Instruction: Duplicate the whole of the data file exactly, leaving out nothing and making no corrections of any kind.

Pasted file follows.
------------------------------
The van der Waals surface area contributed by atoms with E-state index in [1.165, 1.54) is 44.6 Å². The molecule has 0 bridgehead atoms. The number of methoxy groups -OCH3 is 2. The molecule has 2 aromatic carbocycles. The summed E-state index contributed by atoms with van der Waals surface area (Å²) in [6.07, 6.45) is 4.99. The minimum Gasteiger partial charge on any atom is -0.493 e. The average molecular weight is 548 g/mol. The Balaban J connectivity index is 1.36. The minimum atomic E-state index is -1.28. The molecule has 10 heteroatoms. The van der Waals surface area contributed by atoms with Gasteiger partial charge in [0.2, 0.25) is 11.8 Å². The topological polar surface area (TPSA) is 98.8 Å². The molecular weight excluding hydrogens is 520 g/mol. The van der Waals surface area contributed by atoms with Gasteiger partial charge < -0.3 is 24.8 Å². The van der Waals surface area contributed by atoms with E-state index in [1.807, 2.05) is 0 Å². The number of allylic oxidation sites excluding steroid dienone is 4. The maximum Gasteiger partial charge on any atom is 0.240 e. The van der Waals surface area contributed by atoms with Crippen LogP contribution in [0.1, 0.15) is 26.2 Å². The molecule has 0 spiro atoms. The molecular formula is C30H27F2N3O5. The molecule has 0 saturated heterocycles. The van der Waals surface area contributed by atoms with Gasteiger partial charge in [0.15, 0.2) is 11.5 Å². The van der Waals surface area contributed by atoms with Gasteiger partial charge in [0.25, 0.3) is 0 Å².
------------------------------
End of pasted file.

The van der Waals surface area contributed by atoms with E-state index in [1.165, 1.54) is 44.6 Å². The molecule has 0 bridgehead atoms. The number of methoxy groups -OCH3 is 2. The molecule has 2 aromatic carbocycles. The summed E-state index contributed by atoms with van der Waals surface area (Å²) in [6.07, 6.45) is 4.99. The minimum Gasteiger partial charge on any atom is -0.493 e. The average molecular weight is 548 g/mol. The Balaban J connectivity index is 1.36. The minimum atomic E-state index is -1.28. The molecule has 10 heteroatoms. The van der Waals surface area contributed by atoms with Gasteiger partial charge in [0.2, 0.25) is 11.8 Å². The topological polar surface area (TPSA) is 98.8 Å². The molecular weight excluding hydrogens is 520 g/mol. The van der Waals surface area contributed by atoms with Gasteiger partial charge < -0.3 is 24.8 Å². The van der Waals surface area contributed by atoms with E-state index in [1.807, 2.05) is 0 Å². The number of allylic oxidation sites excluding steroid dienone is 4. The maximum Gasteiger partial charge on any atom is 0.240 e. The van der Waals surface area contributed by atoms with Crippen LogP contribution in [0.1, 0.15) is 26.2 Å². The molecule has 0 spiro atoms. The molecular formula is C30H27F2N3O5. The molecule has 0 saturated heterocycles. The van der Waals surface area contributed by atoms with Gasteiger partial charge in [0.15, 0.2) is 11.5 Å². The van der Waals surface area contributed by atoms with Gasteiger partial charge in [0.25, 0.3) is 0 Å².